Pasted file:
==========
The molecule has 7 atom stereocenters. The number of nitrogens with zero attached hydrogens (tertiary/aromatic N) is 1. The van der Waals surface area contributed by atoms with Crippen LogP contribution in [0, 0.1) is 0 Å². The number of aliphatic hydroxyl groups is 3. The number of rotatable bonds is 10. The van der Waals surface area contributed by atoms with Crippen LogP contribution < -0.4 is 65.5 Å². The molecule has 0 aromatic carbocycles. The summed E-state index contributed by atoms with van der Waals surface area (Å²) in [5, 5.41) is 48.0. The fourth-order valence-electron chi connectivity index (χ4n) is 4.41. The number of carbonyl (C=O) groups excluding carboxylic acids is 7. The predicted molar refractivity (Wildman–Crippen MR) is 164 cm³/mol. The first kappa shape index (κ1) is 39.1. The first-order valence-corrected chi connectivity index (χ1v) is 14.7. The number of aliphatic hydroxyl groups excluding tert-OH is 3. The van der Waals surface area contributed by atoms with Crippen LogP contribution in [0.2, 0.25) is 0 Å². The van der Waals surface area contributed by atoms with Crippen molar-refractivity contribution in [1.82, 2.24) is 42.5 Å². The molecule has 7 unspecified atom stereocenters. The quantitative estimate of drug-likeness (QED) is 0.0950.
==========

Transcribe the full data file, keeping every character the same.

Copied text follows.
The molecule has 7 atom stereocenters. The number of nitrogens with zero attached hydrogens (tertiary/aromatic N) is 1. The van der Waals surface area contributed by atoms with Crippen LogP contribution in [0, 0.1) is 0 Å². The number of aliphatic hydroxyl groups is 3. The number of rotatable bonds is 10. The van der Waals surface area contributed by atoms with Crippen LogP contribution < -0.4 is 65.5 Å². The molecule has 0 aromatic carbocycles. The summed E-state index contributed by atoms with van der Waals surface area (Å²) in [5, 5.41) is 48.0. The fourth-order valence-electron chi connectivity index (χ4n) is 4.41. The number of carbonyl (C=O) groups excluding carboxylic acids is 7. The predicted molar refractivity (Wildman–Crippen MR) is 164 cm³/mol. The first kappa shape index (κ1) is 39.1. The first-order valence-corrected chi connectivity index (χ1v) is 14.7. The number of aliphatic hydroxyl groups excluding tert-OH is 3. The van der Waals surface area contributed by atoms with Crippen LogP contribution in [0.2, 0.25) is 0 Å². The van der Waals surface area contributed by atoms with Crippen molar-refractivity contribution in [1.82, 2.24) is 42.5 Å². The molecule has 7 unspecified atom stereocenters. The quantitative estimate of drug-likeness (QED) is 0.0950.